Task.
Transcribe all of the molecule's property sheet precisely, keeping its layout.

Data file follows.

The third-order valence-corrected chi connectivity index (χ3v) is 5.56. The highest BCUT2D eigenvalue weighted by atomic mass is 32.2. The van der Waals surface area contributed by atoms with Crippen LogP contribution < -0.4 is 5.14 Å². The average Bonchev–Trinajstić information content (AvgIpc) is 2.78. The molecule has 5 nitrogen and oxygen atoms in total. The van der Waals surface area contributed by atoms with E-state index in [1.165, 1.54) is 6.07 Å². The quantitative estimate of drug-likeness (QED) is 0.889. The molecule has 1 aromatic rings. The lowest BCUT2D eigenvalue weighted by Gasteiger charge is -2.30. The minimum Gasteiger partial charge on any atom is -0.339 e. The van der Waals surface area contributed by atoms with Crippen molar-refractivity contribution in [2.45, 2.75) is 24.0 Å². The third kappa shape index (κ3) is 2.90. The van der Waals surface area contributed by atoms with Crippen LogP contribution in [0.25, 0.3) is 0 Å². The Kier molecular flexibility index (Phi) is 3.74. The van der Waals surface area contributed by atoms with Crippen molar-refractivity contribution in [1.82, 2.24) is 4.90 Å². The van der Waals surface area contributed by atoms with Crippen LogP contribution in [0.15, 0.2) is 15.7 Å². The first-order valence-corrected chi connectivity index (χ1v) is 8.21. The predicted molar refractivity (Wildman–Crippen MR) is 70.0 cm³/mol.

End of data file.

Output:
The third-order valence-corrected chi connectivity index (χ3v) is 5.56. The highest BCUT2D eigenvalue weighted by atomic mass is 32.2. The van der Waals surface area contributed by atoms with Crippen LogP contribution < -0.4 is 5.14 Å². The average Bonchev–Trinajstić information content (AvgIpc) is 2.78. The molecule has 5 nitrogen and oxygen atoms in total. The van der Waals surface area contributed by atoms with E-state index in [1.165, 1.54) is 6.07 Å². The quantitative estimate of drug-likeness (QED) is 0.889. The molecule has 1 aromatic rings. The lowest BCUT2D eigenvalue weighted by Gasteiger charge is -2.30. The minimum Gasteiger partial charge on any atom is -0.339 e. The van der Waals surface area contributed by atoms with Crippen molar-refractivity contribution in [2.45, 2.75) is 24.0 Å². The third kappa shape index (κ3) is 2.90. The van der Waals surface area contributed by atoms with Crippen LogP contribution in [0.25, 0.3) is 0 Å². The Kier molecular flexibility index (Phi) is 3.74. The van der Waals surface area contributed by atoms with Crippen molar-refractivity contribution in [1.82, 2.24) is 4.90 Å². The van der Waals surface area contributed by atoms with Crippen LogP contribution in [0.15, 0.2) is 15.7 Å². The first-order valence-corrected chi connectivity index (χ1v) is 8.21. The predicted molar refractivity (Wildman–Crippen MR) is 70.0 cm³/mol.